Big media finally got in on the controversy surrounding the Pterodactyl Group’s disastrous Capitol Hill night club, The Social, located at 1715 East Olive Way. KOMO TV is reporting on the club’s problematic relationship with its neighbors as well as today’s hearing on The Social’s liquor license status…the venue has been operating under a temporary license since it opened last May.
The report from KOMO is oddly titled: “Neighbors: Capitol Hill nightclub a ‘disaster,’ ‘nightmare'” which makes it sound like the article is about the long established LGBT club, Neighbours and not The Social…several commentators on the post have noted the problems with the confusing headline. (And, there are already plenty of rumors floating around out there about the status of Neighbours…alleged declining attendance, in addition to the increased value of the real estate and increased competition from newer clubs like Q and aggressive programming from R Place, have left many wondering if Neighbours can compete in the new gentrified world of Capitol Hill queer night life…)
As for The Social’s actual neighbors, both residential and commercial residents are increasingly at odds with the venue with charges of violation of the noise ordinance and issues with rowdy crowds at the club on weekends that include issues with noise, vandalism and littering. Other Capitol Hill residents have issues with The Social’s valet parking service which blocks traffic on busy Olive Way on weekend nights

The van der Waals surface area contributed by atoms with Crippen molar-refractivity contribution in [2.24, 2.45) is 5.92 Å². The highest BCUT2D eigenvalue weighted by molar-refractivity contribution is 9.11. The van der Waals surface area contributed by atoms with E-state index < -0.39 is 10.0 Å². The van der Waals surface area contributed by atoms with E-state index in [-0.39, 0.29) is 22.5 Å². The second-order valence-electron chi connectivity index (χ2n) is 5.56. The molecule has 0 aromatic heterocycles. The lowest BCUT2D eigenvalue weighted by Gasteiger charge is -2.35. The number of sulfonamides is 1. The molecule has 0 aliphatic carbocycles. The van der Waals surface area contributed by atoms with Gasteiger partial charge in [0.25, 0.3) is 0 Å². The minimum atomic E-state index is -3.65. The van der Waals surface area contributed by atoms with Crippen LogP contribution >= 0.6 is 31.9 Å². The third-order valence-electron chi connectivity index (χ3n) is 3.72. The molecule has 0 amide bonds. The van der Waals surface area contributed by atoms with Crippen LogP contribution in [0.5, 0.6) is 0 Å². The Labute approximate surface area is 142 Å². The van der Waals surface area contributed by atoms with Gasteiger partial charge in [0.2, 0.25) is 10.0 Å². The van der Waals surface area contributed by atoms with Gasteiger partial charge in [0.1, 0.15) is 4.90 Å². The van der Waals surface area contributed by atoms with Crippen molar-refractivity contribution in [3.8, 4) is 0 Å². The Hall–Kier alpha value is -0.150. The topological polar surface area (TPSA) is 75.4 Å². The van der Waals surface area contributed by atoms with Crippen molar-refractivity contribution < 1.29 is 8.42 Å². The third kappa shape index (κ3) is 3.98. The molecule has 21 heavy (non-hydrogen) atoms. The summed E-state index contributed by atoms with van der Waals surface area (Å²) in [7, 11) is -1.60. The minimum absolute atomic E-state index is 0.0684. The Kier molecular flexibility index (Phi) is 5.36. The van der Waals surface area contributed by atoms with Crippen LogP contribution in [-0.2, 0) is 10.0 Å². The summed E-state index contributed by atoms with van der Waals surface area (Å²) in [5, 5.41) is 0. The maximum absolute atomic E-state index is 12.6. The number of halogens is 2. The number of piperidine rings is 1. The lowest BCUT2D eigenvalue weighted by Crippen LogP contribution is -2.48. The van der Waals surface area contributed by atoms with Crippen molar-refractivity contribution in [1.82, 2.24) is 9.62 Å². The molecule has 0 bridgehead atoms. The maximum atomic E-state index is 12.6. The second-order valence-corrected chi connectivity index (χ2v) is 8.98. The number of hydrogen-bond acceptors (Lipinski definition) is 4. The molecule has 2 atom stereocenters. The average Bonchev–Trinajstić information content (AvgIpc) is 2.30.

Those complaints will probably be held against the club as the fate of the floundering venue is likely to be decided today at the hearing at King County Courthouse…or, not. According to Capitol Hill Seattle, The Pterodactyl Group has filed suit against the Washington State Liquor Control Board.
According to court documents, The Social’s ownership took the liquor control board to court in an attempt to win an injunction and restore the club’s ability to legally sell booze. Attorneys for The Social also took the unusual steps of attempting to sue the state for damages based on the decisions to suspend the licenses alleging the club will lose $3,000 each weekday and $25,000 each weekend day it is not operating. Additionally, the lawyers contend that The Social cost more than $700,000 to build before its 2012 opening. Lawyers also warned the court that the club’s closure would mean 42 people could lose their jobs.
A response from the State Attorney General denied many of the complaint’s allegations of wrongdoing by the board and countered that the state cannot be subject to civil damages. The AG’s response documents that The Social will need to pursue a “judicial review” and appeal any final decision by the board at a later date.
Generally speaking, it’s not a profitable idea to sue government agencies..they tend to win. And, it’s seldom wise to piss off a Liquor Board if you own a company with multiple liquor licenses…
More as it develops.